Holistic Divorce Counseling

Holistic Divorce Counseling Nicole S. Urdang, M.S., NCC, DHM, LMHC. Free support, resources, and comfort for all life's issues and transitions.

Feeling & Healing December 21, 2008


If you’re feeling you’re healing.  Conversely, if you’re not feeling you’re not healing.  I know I constantly harp on this, but only because it is so important.  Making it safe to feel your feelings will get you through all the emotional detritus surrounding divorce, or any other life transition.  In addition, by moving through your grief, rather than trying to circumvent it, you will hone your intuition.  Those indescribable gut feelings, born of experience and understanding, will help you make better decisions in all aspects of your life.


We’re still burdened by our Calvinist past, it’s in the air we breathe.  Deep down most of us have a little voice in our head saying: keep a stiff upper lip, pull yourself up by your bootstraps, and other aphorisms meant to keep us out of touch with our feelings.  They might have been useful in the past when people didn’t have the time to explore their emotions, and died young, but we’re living in a different age with a far longer life span.  We have all the time we need to plumb our depths.


One good way to do this is to write a journal entry on the emotion du jour with your non-dominant hand.  So if you’re a “rightie” write with your left hand, and vice-versa.  This allows you to access your unconscious mind more easily, and find out what you are really feeling.


Feelings are a conduit to understanding what you are telling yourself.  Once you are in touch with them you can ask yourself: “What could I be thinking to create that feeling?” Then, you can change your thoughts through Rational-Emotive Behavior Therapy (the original Cognitive-Behavior Therapy) which will replace negative emotions with more positive ones.


For example, if you are depressed your inner dialogue might be:

I’ll never feel better, and that would be terrible.

I’ll always be alone, and that would be awful.

I’ll never find anyone to love and who will love me; life won’t be worth living.


You get the idea. There’s typically an overgeneralization with an extremely negative assessment.  Actually, it’s often the pessimistic evaluation that really sinks our emotional boat, as we can then move directly to I-can’t-stand-it-itis (as Albert Ellis used to say).  Once we’ve landed there, we will undoubtedly feel lower than a snake’s wiggle.


The answer is to vigorously dispute the litany of negative thoughts that give rise to disturbing feelings, like: guilt, depression, anxiety, worthlessness, and anger. (See Annotated Bibliography for books by Ellis.)


It’s a common misperception that Rational-Emotive Behavior Therapy is all about the rational and leaves emotions in the dust.  Nothing could be further from the truth. It is by acknowledging your feelings that you can figure out what you’re telling yourself.  Then, ask yourself: “Just because I think this is it really true?”  Once upon a time, people thought the world was flat and blood-letting cured all ills.  We think unhelpful and unrealistic thoughts all the time.  That’s fine, it’s human nature, and there’s no need for self-denigration.  Just replace your unhelpful ruminations with new ones, and let yourself feel better.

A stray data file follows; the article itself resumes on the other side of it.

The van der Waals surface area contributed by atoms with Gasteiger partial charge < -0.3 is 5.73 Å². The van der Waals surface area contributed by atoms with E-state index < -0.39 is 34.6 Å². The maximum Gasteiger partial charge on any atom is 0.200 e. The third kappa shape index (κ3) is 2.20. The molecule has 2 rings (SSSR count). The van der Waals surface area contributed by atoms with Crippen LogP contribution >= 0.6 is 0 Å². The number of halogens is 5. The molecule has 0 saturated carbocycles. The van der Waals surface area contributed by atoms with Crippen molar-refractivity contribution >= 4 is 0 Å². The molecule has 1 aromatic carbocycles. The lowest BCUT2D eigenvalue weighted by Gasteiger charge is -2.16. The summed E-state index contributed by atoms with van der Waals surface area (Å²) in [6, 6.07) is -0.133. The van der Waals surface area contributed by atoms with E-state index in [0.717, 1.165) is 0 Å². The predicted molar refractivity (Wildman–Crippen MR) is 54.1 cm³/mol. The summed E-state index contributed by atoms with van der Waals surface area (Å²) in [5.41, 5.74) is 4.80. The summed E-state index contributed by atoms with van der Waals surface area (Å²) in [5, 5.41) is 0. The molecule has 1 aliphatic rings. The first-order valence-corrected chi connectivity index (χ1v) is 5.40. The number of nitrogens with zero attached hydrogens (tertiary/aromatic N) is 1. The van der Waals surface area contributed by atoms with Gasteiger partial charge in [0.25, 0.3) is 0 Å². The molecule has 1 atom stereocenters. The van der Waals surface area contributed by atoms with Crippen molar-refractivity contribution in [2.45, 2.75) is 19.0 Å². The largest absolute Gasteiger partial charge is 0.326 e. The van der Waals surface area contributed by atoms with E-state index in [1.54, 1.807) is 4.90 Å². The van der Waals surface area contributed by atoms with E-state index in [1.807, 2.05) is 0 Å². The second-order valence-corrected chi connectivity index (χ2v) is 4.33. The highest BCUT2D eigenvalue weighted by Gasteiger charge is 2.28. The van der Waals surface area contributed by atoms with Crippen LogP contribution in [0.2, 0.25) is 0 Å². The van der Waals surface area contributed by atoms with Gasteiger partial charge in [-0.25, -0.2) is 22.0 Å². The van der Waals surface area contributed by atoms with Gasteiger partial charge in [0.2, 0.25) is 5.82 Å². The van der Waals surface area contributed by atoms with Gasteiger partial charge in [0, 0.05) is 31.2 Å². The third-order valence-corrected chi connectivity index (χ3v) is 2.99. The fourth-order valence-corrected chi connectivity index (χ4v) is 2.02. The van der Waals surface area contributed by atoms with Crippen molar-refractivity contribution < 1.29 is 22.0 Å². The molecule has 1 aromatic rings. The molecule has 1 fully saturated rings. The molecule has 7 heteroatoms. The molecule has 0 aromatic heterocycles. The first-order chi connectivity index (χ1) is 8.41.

How about thinking:


I may feel lousy right now, but I’ve felt bad before and that didn’t last.  One thing I know for sure is everything changes.  Even if I do feel depressed it isn’t the end of the world.  I may not like it, but I certainly can stand it.  If I couldn’t, I’d be dead.  (I literally can’t stand being without oxygen and food, but I can stand feeling rotten.)


Just because I am flying solo now doesn’t mean I will be alone for the rest of my life.  Actually, this is an opportunity to learn to love my own company.  If I ended up without a mate, I could still enjoy life.  Plenty of people are partner-less and don’t view it negatively; many actually prefer it.  Mother Theresa didn’t need a mate to find meaning, love and fulfillment in life.  I may prefer someone by my side, but that’s who I am today. As a constantly changing and growing person I have no idea who I’ll be tomorrow or a year from now, so why torture myself with assumptions?


Am I the ruler of the universe?  Am I clairvoyant?  If not, how can I possibly know what the future holds.  With 7 billion people on the face of the earth it’s far more likely I will meet someone than not.  If I loved before I know I am capable of loving again; similarly, if someone loved me I will only be more lovable as I move towards being my truest self.


Another thing to remember is that emotions usually come in clusters, so when you feel one ask yourself: “What other feelings might be lurking around?”   When you ferret something out ask yourself what thoughts might be creating it and dispute those with as much vigor as you did the last batch.


Introduce more helpful, positive thoughts by using affirmations, Robyn Posin’s cards (see Annotated Bibliography), and the Litany of Love (see Litany of Love).  Read them all regularly until they’re second nature.  There’s no such thing as overkill when it comes to thinking optimistically, practicing unconditional self-acceptance, and larding on tons of gentleness to counteract residual negative self-talk.


Copyright Nicole S. Urdang


Betrayal: Understanding It and Starting To Heal December 13, 2008